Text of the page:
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Macau reports the worst Gross Gaming Revenues on record since 2004

Posted: Dec 19, 2022 14:06 Category: Asia , Casino , Posted by Lea Hogg

Macau’s gaming regulator Gaming Inspection and Coordination Bureau reported total gaming revenue down by 51 percent in 2022. This equates to 14 percent of pre-pandemic revenues of US$ 36.3 billion in 2009. Analysts forecast a rebound in 2023 as a result of recent easing of pandemic restrictions and the renewal of new licences to six operators incorporating new policy.  December GGR plunged by 56 percent YoY to US$433 million. The decline in GGR for December 2022 is slightly less than Bloomberg’s estimated projection of a 57 percent fall.  It is however 16 percent higher than GGR reported in November 2022, indicating the possibility of a rebound.  This brought total revenues for the year to US$5.25 billion.

Reactions from analysts

Joseph Greff, Research Analyst at JP Morgan, says that Macau was ‘abandoned by investors and has massively underperformed’ since 2020.  Despite the challenges Greff forecasts recovery for the sector in the second quarter of 2023 with some growth in the first quarter of 2023 as a result of recent policy changes.  

Terms of the new licence

Under Macau’s new licensing regime, operators will create foreigner-only gambling lounges in order to qualify for tax breaks from the government. The six gambling companies all had their concessions renewed at the end of the first overhaul in legislation in twenty years.

Taxes make up 80 percent of Macau’s government revenues. From 1 January 2023 tax incentives have been included in new gaming reforms to encourage operators to make more effort to source clients from outside of China. A waiver of up to 5 percent on the current 40 percent levy on gross gaming revenues (GGR) will be made available to operators for revenue generated from non-Chinese.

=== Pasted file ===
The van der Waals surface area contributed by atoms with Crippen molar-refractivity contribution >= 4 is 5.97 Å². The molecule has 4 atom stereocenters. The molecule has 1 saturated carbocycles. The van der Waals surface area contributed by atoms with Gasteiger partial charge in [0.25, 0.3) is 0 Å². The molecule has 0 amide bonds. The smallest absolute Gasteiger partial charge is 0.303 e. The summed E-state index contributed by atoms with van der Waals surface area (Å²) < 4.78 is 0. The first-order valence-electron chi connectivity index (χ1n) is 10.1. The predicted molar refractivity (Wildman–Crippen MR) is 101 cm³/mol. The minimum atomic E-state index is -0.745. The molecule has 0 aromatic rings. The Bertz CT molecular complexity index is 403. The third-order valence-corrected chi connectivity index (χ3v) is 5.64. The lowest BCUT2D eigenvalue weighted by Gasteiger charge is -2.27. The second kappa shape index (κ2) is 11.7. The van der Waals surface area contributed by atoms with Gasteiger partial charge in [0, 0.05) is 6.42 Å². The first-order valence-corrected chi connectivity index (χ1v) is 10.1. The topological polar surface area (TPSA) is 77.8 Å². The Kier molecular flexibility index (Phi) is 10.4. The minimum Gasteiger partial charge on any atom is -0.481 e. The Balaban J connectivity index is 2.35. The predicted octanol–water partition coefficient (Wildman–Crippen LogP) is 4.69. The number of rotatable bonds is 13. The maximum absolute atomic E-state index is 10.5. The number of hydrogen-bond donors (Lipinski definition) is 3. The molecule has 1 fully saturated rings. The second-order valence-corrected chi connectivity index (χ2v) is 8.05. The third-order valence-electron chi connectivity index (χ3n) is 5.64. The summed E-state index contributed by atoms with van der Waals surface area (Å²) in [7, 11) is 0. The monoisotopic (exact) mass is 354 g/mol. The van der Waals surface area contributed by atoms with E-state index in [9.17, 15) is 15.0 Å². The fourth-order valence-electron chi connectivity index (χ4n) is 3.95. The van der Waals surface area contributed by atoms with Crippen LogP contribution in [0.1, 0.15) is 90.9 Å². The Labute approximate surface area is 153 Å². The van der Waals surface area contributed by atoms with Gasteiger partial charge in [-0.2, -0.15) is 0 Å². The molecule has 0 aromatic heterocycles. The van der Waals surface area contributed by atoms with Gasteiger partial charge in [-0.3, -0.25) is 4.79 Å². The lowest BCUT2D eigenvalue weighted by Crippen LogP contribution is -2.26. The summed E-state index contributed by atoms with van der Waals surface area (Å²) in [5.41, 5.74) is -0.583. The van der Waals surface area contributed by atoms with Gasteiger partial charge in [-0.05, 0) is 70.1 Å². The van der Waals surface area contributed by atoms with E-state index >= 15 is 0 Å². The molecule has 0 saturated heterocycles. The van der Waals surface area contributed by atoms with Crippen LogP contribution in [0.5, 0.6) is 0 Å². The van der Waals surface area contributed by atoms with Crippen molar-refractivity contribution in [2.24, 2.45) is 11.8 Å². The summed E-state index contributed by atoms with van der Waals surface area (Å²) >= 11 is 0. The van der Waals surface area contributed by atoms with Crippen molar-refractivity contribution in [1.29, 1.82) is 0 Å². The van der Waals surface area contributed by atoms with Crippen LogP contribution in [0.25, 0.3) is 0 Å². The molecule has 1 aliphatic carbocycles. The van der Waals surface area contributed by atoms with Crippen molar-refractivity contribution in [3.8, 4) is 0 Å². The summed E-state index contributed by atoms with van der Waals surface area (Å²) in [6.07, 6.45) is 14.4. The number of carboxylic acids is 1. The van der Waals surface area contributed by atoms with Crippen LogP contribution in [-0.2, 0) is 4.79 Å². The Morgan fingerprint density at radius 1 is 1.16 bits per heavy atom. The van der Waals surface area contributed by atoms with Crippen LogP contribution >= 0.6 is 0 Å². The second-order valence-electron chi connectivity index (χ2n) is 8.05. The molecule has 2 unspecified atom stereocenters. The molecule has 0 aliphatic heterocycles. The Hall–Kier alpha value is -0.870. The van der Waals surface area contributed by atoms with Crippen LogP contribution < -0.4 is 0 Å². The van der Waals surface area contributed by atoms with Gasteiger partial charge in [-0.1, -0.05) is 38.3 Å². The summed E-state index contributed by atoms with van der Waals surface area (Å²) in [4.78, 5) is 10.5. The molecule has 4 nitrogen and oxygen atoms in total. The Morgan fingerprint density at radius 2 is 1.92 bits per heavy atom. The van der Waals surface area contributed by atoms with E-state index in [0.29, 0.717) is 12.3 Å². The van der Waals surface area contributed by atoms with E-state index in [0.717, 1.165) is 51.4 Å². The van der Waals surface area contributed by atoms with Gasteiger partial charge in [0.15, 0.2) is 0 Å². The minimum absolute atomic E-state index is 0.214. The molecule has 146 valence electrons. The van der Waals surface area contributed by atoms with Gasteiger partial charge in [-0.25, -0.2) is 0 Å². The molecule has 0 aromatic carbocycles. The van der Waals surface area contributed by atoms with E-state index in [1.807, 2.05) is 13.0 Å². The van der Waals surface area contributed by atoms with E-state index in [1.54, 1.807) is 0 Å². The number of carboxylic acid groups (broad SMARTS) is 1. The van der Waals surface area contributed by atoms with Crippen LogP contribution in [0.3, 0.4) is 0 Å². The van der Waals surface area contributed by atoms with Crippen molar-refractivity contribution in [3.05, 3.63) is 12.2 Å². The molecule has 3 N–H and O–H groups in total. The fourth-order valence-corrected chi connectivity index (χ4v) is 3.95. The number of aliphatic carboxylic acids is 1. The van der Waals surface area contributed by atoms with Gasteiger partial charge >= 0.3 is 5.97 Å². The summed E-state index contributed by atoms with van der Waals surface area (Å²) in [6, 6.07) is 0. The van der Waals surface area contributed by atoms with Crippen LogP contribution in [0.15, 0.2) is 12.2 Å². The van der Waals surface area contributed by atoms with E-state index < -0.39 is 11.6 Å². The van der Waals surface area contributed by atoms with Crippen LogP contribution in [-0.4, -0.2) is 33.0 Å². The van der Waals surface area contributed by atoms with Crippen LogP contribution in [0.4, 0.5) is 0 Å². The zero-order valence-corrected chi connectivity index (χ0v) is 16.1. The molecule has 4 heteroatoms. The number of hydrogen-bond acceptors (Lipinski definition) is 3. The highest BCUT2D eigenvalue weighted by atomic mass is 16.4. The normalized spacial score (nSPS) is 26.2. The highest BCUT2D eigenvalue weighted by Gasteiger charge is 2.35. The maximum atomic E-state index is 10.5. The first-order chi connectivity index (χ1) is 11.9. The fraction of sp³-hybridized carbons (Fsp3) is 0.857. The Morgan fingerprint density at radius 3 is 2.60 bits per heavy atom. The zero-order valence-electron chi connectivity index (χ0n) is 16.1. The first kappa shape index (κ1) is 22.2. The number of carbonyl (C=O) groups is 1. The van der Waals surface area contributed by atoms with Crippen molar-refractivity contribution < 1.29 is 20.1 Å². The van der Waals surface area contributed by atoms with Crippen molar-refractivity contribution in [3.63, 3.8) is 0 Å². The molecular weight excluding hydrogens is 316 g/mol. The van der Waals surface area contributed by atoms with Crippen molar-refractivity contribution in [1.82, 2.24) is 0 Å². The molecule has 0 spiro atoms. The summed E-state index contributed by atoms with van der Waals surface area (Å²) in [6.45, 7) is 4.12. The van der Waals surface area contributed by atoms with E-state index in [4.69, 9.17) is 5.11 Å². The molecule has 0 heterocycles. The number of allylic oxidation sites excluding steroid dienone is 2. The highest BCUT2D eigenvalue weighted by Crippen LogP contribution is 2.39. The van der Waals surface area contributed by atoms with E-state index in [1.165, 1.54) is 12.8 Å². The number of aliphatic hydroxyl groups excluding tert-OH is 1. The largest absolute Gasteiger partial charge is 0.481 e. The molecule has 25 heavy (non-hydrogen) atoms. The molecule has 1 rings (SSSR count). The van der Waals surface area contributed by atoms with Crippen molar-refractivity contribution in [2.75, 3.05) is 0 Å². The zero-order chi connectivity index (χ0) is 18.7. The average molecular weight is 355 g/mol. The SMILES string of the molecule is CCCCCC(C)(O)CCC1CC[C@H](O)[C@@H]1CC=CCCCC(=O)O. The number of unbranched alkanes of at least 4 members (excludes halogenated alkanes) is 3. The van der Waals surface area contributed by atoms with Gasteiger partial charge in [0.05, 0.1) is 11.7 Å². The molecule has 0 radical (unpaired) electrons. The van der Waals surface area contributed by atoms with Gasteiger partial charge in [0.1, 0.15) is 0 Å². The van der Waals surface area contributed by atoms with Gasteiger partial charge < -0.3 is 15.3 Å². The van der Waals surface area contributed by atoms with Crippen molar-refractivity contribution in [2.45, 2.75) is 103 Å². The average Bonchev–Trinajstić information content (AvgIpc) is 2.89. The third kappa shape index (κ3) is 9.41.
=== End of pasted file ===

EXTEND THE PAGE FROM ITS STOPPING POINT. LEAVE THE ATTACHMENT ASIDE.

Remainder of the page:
Gaming operators support Macau’s tourism strategy

Operators have expressed their commitment to support strategies to develop revenues from non-gaming activity in the tourism sector. Melco Resorts CEO  Lawrence Ho Yau Lung announced that the company has increased its registered share capital for its gaming concessions in Macau from MOP 1.01 billion (US$ 124 million) to MOP 5 billion (US$ 624 million) to fulfill the requirements under the new regulations. “We are committed to Macau and its development as Asia’s premier tourist destination,” he added.

Tax breaks will be available to operators that meet the quotas required of foreign visitors. To track the impact of the new regulations, operators are required to create designated areas for foreign players and issue special gaming chips for their exclusive use. Chinese nationals will be excluded from the segregated zones, but foreign visitors will be given free access to all areas on presentation of passports. The Government’s proposition is considered ambitious given that gaming income from foreign visitors represents less than 10 percent of Macau’s total gaming revenue.

Segregation for foreign visitors is not compulsory

Secretary for Administration and Justice for the  Macao Special Administrative Region, Cheong Weng Chon, explained that it would not be compulsory for visitors to gamble in the special foreign visitor VIP zones. Chinese nationals will be excluded from using the new ‘VIP-style’ lounges.

Quarantine for arrivals is lifted

China’s zero-tolerance COVID-19 measures and harsh lockdown restrictions that caused the drop in tourism will be relaxed. Hotel medical observation quarantine has been scrapped for all arrivals to Macau in favour of home quarantine.

Inbound passengers will be free to enter Macau if they take a  nucleic acid test (NAT) on arrival or produce a negative test result taken not more than 48 hours before travel.

Background

Macau was previously a Portuguese colony and became a special administrative region of China in 1999. In 2001 the gaming industry in Macau employed 21 percent of the local workforce and the country was named the world’s largest casino market, accounting for 50 percent of the country’s GDP. Previous attempts to diversify the economy and restrict gaming growth have not been successful in Macau.

All forms of gambling are prohibited in mainland China except for state-controlled lotteries.

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